Renting out your property

By Brett Hawkins

An increasing number of property owners are taking the decision to get more out of their holiday or second home by renting it out during the holiday seasons, being driven by the widespread belt-tightening that is being brought about by the current economic climate in the wake of the global banking crisis.  

These changing economic times have also forced governments around the world to think differently over the past two to three years, many introducing a spectrum of austerity measures along with tighter regulation, some of which are quite frankly ludicrous, with others being long overdue.  

Here in Portugal the tourism and leisure sector has not escaped this step up in regulation, due to the fact that tourism is a significant contributor to Portugal’s Gross Domestic Product, and therefore a valuable weapon in its armoury.  

There has always been a requirement to hold a touristic rental licence if you are renting your property on a short term basis, for example, seven nights, 14 nights, etc.

In the past, the process to obtain a licence has been laboriously bureaucratic, however, along with the increased regulation, came a reduction in the red tape and the process of acquiring one is comparatively less bureaucratic.

The big difference nowadays is the Portuguese authorities are beginning to clamp down in this area, issuing substantial fines to those who choose not to comply with the new regulations.  

An integral part of the process in obtaining a touristic rental licence is to have the electrics and gas certified by the relevant regulatory bodies.

Upon inspection they will highlight areas of non-compliance, giving the property owner the chance to make the necessary changes to meet the required standard, after which a re-inspection will be carried out in order to issue the requisite electric and/or gas certificate.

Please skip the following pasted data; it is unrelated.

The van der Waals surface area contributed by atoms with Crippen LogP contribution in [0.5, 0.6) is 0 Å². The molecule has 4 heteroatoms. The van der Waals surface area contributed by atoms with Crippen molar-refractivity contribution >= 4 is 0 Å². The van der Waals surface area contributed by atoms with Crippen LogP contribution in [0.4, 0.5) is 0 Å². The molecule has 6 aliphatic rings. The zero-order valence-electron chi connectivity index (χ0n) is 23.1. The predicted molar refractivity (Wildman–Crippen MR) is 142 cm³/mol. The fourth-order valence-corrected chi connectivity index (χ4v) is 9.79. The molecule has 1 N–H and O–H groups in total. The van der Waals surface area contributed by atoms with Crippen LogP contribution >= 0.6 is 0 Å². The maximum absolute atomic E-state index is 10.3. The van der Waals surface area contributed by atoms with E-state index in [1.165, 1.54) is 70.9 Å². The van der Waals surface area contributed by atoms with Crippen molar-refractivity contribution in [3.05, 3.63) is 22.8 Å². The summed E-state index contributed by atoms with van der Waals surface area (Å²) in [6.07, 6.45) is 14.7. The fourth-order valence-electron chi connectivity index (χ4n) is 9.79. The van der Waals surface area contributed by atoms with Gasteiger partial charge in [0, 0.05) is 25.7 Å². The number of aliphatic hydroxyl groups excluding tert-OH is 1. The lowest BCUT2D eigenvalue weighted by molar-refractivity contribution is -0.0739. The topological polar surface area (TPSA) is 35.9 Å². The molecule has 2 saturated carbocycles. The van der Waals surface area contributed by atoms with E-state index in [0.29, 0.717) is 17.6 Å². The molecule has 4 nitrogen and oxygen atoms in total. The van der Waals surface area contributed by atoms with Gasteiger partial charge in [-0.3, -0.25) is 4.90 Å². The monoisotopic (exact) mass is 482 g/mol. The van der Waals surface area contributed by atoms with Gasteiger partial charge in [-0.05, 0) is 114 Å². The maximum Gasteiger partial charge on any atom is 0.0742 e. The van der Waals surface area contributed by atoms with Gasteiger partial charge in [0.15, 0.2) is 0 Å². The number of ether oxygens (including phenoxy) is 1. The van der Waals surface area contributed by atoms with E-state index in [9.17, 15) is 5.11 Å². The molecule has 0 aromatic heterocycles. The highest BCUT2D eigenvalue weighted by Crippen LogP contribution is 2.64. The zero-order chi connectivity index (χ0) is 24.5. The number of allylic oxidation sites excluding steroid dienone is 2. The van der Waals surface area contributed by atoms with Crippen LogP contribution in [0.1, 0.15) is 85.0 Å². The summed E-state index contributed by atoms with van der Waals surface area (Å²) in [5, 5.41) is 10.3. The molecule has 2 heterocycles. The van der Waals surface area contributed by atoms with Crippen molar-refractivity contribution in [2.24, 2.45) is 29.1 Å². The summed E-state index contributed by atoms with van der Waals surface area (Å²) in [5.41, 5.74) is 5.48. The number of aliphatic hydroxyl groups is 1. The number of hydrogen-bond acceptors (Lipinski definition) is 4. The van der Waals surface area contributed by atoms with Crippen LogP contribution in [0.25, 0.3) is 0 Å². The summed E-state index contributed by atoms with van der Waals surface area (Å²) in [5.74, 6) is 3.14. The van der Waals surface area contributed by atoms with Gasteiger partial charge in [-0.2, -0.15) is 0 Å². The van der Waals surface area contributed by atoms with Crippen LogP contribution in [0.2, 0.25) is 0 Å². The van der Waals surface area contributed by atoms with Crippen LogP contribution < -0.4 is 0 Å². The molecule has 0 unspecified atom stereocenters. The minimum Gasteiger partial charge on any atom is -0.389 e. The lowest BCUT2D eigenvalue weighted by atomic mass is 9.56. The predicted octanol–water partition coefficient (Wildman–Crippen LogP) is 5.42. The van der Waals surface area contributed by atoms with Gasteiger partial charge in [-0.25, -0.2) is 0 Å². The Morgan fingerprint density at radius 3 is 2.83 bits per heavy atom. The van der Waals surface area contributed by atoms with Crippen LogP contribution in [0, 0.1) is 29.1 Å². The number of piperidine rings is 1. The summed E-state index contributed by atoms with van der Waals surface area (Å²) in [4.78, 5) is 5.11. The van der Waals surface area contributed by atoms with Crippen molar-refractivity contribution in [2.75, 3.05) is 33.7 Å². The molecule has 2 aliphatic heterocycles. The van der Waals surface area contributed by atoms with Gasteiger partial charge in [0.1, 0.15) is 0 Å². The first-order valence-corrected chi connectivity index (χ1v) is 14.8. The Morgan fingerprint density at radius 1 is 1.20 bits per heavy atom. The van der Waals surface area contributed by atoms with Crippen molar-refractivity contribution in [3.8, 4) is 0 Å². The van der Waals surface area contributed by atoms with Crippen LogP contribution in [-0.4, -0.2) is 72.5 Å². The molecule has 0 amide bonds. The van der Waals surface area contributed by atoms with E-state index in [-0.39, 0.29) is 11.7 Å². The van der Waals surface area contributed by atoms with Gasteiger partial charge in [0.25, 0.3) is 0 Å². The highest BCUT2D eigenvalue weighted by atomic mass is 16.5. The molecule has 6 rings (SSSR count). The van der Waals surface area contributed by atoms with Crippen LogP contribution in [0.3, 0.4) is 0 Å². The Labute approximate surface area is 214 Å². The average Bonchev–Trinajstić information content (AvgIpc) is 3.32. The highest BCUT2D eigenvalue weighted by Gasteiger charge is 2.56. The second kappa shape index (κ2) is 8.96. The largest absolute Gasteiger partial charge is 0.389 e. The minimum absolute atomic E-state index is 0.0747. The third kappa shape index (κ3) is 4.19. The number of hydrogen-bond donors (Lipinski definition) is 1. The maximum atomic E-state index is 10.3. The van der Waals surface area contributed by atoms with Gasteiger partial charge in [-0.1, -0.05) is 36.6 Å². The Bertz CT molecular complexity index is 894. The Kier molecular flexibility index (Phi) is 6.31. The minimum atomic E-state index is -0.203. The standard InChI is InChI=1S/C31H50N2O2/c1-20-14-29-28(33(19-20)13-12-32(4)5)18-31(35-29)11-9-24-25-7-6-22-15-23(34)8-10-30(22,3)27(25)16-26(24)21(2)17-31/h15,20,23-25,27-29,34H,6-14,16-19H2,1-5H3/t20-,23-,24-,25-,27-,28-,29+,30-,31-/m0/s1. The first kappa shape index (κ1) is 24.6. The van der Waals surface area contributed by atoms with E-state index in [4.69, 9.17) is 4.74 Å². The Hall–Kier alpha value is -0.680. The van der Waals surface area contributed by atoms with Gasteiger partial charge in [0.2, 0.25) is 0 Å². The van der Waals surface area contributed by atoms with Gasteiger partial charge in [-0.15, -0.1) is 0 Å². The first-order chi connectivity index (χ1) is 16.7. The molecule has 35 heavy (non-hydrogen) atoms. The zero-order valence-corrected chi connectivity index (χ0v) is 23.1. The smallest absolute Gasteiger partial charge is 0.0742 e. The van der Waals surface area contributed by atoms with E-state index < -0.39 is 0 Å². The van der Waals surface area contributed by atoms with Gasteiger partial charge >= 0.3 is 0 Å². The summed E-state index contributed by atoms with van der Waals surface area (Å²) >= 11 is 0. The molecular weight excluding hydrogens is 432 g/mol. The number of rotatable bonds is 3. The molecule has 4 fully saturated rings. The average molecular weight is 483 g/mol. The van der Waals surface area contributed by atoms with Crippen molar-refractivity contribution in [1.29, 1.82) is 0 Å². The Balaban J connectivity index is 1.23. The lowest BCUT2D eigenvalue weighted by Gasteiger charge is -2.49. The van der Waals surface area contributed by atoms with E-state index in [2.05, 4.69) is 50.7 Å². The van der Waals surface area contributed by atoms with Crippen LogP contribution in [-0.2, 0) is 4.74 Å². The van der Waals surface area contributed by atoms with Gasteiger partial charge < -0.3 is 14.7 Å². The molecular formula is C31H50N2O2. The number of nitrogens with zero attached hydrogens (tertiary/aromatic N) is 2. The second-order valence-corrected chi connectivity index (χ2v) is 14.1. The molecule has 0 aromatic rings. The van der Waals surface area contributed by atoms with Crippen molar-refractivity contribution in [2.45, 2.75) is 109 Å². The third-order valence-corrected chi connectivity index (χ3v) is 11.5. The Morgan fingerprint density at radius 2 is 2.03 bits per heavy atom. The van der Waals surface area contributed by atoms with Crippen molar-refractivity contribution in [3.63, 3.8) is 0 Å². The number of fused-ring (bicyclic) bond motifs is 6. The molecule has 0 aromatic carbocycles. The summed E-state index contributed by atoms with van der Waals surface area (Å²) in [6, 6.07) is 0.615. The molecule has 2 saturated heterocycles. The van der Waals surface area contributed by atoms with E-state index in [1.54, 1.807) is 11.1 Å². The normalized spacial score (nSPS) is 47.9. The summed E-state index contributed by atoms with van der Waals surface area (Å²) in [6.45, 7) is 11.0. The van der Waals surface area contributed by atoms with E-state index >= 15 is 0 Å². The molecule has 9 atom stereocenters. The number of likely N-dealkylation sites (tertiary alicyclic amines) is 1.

These inspections should cost €61 each, with the re-inspection being a further €32, if necessary.

However, these costs are base prices and will depend on the specific appliances within the property, particularly water heaters, which can increase the cost of inspection.  

The majority of properties going through this process of certification will inevitably contain at least one area of non-compliance. This is largely due to the rapid pace in which Portuguese building regulations themselves have significantly progressed over the past decade, playing catch-up with its European peers to the extent that Portugal is now at the forefront in many respects, with build quality matching, if not exceeding, its European rivals.  

To that end, it is advisable to have an experienced, reliable tradesman on hand to help you through this bureaucratic process and ensure those areas of non-compliance do not let you down upon re-inspection.  

For peace of mind and to find out more on any of the details contained within this article, consult a reputable experienced firm, such as GMT 24:7, who will cut through the red tape for you and negotiate the impossible language barriers felt by many expats and foreign property owners, especially when it comes to dealing with the authorities and regulatory bodies.

Brett Hawkins is the Managing Director of GMT 24:7, the first Home Emergency Response Service in the Algarve, delivering a rapid response to any householdemergency, 24:7.  He can be contacted by telephone on +351 282 098 600 or email info@gmt247.eu Alternatively, please visit www.gmt247.eu